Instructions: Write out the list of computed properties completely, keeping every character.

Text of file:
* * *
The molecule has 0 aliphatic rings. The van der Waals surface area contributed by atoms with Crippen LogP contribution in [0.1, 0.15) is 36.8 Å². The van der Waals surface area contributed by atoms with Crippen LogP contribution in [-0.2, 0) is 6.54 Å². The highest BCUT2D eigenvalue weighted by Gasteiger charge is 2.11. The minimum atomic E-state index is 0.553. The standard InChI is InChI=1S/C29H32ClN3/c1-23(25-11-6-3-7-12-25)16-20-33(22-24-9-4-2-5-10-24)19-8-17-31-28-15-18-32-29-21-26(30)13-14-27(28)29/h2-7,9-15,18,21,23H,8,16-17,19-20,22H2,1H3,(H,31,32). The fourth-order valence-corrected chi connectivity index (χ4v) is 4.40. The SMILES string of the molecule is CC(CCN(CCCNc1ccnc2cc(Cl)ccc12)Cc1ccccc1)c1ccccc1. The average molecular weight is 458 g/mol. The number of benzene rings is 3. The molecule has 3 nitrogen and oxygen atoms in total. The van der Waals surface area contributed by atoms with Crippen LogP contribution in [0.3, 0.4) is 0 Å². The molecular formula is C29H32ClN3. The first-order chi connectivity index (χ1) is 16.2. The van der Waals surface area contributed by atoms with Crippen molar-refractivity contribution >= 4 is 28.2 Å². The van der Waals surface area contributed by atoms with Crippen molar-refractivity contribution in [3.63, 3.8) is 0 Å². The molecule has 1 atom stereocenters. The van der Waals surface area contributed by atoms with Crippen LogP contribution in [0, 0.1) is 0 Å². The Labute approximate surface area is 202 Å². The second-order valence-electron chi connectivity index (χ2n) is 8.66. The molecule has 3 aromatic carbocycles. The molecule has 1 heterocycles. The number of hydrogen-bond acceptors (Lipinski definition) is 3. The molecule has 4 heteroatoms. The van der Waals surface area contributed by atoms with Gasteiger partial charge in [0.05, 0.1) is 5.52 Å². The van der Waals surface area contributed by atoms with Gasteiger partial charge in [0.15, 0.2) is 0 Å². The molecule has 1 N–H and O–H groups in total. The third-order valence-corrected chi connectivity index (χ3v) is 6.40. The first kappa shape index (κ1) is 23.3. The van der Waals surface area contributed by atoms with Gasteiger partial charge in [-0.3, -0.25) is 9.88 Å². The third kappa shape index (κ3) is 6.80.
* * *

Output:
The molecule has 0 aliphatic rings. The van der Waals surface area contributed by atoms with Crippen LogP contribution in [0.1, 0.15) is 36.8 Å². The van der Waals surface area contributed by atoms with Crippen LogP contribution in [-0.2, 0) is 6.54 Å². The highest BCUT2D eigenvalue weighted by Gasteiger charge is 2.11. The minimum atomic E-state index is 0.553. The standard InChI is InChI=1S/C29H32ClN3/c1-23(25-11-6-3-7-12-25)16-20-33(22-24-9-4-2-5-10-24)19-8-17-31-28-15-18-32-29-21-26(30)13-14-27(28)29/h2-7,9-15,18,21,23H,8,16-17,19-20,22H2,1H3,(H,31,32). The fourth-order valence-corrected chi connectivity index (χ4v) is 4.40. The SMILES string of the molecule is CC(CCN(CCCNc1ccnc2cc(Cl)ccc12)Cc1ccccc1)c1ccccc1. The average molecular weight is 458 g/mol. The number of benzene rings is 3. The molecule has 3 nitrogen and oxygen atoms in total. The van der Waals surface area contributed by atoms with Crippen LogP contribution in [0.3, 0.4) is 0 Å². The molecular formula is C29H32ClN3. The first-order chi connectivity index (χ1) is 16.2. The van der Waals surface area contributed by atoms with Crippen molar-refractivity contribution >= 4 is 28.2 Å². The van der Waals surface area contributed by atoms with Crippen molar-refractivity contribution in [3.63, 3.8) is 0 Å². The molecule has 1 atom stereocenters. The van der Waals surface area contributed by atoms with Crippen LogP contribution in [0, 0.1) is 0 Å². The Labute approximate surface area is 202 Å². The second-order valence-electron chi connectivity index (χ2n) is 8.66. The molecule has 3 aromatic carbocycles. The molecule has 1 heterocycles. The number of hydrogen-bond acceptors (Lipinski definition) is 3. The molecule has 4 heteroatoms. The van der Waals surface area contributed by atoms with Gasteiger partial charge in [0.05, 0.1) is 5.52 Å². The van der Waals surface area contributed by atoms with Gasteiger partial charge in [0.15, 0.2) is 0 Å². The molecule has 1 N–H and O–H groups in total. The third-order valence-corrected chi connectivity index (χ3v) is 6.40. The first kappa shape index (κ1) is 23.3. The van der Waals surface area contributed by atoms with Gasteiger partial charge in [-0.3, -0.25) is 9.88 Å². The third kappa shape index (κ3) is 6.80.